In Mark’s gospel today, the apostles James and John ask Jesus if they can sit on his left and right when he comes into his glory in heaven. In other words, they want to share in his greatness by having honours and privileges given to them. But Jesus replies, ‘You don’t know what you’re asking for.’

He then asks if they can drink the cup that he must drink. They say yes, but really, they don’t understand.

In Scripture, the word ‘cup’ often refers to suffering, especially the suffering that comes from being punished for one’s sins (Ps.75.8; Jer.25:15; Is.51:17). Jesus came to drink this cup on behalf of everyone. He immersed himself in the suffering we all deserve for our sins (Mt.26:39). He calls this immersion his ‘baptism’, because after dying on the Cross he returns to new life.

Then Jesus says, ‘anyone who wants to become great among you must be your servant, and anyone who wants to be first among you must be slave to all’. And he explains this by saying that he came not to be served, but to serve and to give his life as a ransom for many (Mk.10:43-45).

In my younger days, I used to think that life was all about making it to the top, becoming number one. But then I started noticing that we can often achieve good things much more effectively when we’re NOT number one. How? By being a positive influence. I also discovered that without the burdens of leadership, supporting roles can often be much more satisfying.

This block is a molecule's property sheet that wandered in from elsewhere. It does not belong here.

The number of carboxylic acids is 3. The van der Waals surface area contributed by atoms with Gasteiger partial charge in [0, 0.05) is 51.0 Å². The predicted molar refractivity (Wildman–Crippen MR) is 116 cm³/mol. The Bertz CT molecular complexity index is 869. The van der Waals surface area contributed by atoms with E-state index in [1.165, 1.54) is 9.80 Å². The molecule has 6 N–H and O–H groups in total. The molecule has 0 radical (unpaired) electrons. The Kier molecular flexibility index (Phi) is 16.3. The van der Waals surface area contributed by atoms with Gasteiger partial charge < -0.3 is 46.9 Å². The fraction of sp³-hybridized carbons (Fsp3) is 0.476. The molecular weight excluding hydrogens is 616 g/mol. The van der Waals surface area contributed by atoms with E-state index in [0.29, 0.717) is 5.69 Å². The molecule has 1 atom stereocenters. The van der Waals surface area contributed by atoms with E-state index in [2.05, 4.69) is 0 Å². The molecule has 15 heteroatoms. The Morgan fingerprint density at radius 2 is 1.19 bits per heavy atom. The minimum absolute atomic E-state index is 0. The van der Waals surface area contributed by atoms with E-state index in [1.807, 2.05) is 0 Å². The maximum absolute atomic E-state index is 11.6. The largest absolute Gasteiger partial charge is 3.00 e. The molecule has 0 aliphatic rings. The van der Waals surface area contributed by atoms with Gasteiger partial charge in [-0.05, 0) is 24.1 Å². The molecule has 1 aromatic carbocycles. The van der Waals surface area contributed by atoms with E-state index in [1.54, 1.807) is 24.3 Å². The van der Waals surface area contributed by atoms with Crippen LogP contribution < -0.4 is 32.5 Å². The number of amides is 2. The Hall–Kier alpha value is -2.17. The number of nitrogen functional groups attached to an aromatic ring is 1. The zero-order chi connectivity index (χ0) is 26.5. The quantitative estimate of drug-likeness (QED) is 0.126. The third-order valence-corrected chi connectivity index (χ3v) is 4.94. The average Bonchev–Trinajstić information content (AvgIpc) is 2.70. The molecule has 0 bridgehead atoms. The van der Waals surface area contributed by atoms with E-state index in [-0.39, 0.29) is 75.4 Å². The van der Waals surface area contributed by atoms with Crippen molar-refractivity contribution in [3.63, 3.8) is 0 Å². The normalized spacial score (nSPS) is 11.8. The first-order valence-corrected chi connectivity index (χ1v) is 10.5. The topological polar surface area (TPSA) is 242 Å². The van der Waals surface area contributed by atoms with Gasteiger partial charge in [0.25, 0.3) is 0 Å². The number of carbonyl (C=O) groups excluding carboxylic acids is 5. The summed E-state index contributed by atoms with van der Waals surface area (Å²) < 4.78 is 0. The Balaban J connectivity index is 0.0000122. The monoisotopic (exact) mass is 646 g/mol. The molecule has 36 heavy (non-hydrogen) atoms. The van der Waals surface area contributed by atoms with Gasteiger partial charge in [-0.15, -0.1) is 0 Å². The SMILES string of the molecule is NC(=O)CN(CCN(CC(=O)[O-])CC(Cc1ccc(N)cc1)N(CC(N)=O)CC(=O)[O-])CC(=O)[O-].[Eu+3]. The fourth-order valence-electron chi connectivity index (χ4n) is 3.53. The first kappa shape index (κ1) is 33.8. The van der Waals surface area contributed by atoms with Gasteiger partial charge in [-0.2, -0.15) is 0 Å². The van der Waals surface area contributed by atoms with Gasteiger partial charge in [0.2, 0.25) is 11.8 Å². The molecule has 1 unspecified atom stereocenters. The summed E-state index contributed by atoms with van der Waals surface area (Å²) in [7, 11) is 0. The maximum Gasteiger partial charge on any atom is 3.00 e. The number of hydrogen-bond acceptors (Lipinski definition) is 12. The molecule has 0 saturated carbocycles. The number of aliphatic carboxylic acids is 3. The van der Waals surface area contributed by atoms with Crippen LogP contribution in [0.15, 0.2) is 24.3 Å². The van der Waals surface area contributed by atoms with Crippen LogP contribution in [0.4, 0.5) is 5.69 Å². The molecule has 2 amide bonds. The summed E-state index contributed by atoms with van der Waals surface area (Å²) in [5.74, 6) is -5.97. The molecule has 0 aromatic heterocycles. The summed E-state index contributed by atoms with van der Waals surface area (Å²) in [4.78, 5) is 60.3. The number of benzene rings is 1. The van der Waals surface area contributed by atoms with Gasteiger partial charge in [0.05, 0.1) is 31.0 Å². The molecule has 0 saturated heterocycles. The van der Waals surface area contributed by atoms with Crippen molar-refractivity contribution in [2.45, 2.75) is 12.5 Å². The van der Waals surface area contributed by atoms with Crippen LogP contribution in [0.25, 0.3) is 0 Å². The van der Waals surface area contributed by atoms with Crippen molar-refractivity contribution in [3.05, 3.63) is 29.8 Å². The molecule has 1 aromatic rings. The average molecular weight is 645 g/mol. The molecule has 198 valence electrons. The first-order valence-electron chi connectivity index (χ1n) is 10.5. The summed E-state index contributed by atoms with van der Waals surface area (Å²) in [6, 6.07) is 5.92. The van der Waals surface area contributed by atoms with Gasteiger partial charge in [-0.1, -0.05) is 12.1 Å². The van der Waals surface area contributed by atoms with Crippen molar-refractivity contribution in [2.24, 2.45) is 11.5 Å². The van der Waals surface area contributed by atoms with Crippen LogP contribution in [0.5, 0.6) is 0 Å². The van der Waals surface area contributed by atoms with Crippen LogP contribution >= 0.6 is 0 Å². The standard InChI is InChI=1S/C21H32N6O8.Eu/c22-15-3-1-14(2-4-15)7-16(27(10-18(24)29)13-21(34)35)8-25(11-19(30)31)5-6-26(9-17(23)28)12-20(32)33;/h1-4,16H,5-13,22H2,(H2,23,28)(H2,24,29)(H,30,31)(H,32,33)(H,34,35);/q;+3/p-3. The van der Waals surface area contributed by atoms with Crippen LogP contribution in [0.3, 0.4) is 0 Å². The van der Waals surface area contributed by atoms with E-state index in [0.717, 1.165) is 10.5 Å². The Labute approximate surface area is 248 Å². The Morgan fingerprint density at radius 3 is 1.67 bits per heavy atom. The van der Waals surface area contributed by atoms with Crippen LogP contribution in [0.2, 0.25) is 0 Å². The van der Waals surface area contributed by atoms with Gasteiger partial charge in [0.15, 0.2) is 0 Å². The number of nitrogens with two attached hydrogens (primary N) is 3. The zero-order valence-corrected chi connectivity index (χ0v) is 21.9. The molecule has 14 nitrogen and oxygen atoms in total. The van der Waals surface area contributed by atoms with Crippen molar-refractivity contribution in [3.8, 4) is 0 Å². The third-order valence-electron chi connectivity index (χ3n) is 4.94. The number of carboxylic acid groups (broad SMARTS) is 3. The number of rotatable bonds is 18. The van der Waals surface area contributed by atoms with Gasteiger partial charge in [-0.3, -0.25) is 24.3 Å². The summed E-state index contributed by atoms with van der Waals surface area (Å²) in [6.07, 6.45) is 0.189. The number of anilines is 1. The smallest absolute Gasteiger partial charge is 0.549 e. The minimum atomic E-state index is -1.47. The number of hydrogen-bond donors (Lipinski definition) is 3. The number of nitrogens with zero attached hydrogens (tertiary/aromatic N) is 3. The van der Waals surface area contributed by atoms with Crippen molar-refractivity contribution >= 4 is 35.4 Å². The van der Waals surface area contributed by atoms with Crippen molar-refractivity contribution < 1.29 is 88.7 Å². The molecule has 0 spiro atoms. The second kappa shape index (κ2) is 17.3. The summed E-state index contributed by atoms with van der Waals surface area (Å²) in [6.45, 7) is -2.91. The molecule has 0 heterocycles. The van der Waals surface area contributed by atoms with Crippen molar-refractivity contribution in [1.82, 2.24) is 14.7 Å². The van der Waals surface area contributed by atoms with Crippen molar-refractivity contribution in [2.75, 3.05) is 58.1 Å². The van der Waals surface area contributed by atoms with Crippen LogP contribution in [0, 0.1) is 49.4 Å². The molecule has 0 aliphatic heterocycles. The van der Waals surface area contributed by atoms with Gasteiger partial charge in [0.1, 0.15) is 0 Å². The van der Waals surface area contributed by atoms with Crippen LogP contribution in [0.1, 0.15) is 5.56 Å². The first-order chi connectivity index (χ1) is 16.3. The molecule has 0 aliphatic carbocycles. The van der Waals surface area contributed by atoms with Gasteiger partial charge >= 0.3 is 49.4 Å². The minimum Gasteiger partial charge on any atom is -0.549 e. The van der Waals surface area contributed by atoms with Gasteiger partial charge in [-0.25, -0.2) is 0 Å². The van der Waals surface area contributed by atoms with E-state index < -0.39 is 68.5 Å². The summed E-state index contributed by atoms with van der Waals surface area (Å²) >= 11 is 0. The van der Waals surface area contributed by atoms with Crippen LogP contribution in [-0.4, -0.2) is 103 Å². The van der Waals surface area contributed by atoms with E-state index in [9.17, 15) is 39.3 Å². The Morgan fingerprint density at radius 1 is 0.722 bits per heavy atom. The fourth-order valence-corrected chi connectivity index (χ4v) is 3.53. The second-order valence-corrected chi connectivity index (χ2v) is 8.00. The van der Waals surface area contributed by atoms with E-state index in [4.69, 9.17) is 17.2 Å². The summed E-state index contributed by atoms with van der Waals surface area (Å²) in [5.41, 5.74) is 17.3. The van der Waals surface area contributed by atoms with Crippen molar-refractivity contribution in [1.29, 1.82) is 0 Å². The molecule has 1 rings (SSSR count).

If you think about it, life is much like an orchestra. Like musical instruments, we all have our parts to play, at different times and in various ways. And the music we create is dynamic: sometimes there’s great drama, with crashing cymbals and drums, and sometimes there are quiet interludes, cushioned on sweet violins and flutes.

There are also times, like the harp and bassoon, when no-one notices us, and like the viola, when what we do is so very repetitive. But we’re all designed to work together to support and enrich the main tune, which is where joy and love are to be found – for everyone.

In the orchestra of life, some people insist on being the conductor. But they forget that he can’t make a sound, and he must always turn his back on the crowd.

Like second fiddle, the conductor’s job is to make others shine.

That’s something we can all do, anytime, wherever we are.

[i] Mitch Albom, Tuesdays with Morrie. Hatchette Australia, Sydney, 2008:136.

[ii] Mark Buchanan, Your God is Too Safe. Multnomah Books, Colorado Springs, 2001:213.

Year B – 28th Sunday in Ordinary Time

On Letting Go

(Wis.7:7-11; Heb.4:12-13; Mk.10:17-30)

In the movie ‘Up in the Air’ (2009), George Clooney’s character is teaching a class of students. He asks them:

‘… How much does your life weigh? Imagine … you’re carrying a backpack. I want you to feel the straps on your shoulders … Now pack it with all the stuff you have in your life. Start with the little things. The things on shelves and in drawers, the knick-knacks, the collectibles. Feel the weight as it adds up. Then start adding larger stuff, clothes, table-top appliances, lamps, linens, your TV.

‘The backpack should be getting pretty heavy now. And you go bigger. Your couch, bed, your kitchen table. Stuff it all in there. Your car, get it in there. Your home, whether it’s a studio apartment or a two-bedroom house. I want you to stuff it all into that backpack. Now try to walk. It’s kind of hard, isn’t it? This is what we do to ourselves on a daily basis. We weigh ourselves down until we can’t even move. And make no mistake, moving is living…’ [i]

What he’s talking about here is letting go. Many people today would love to let go of all their burdens, their fears, their obsessions, their disappointments – everything that weighs them down. So, what stops them?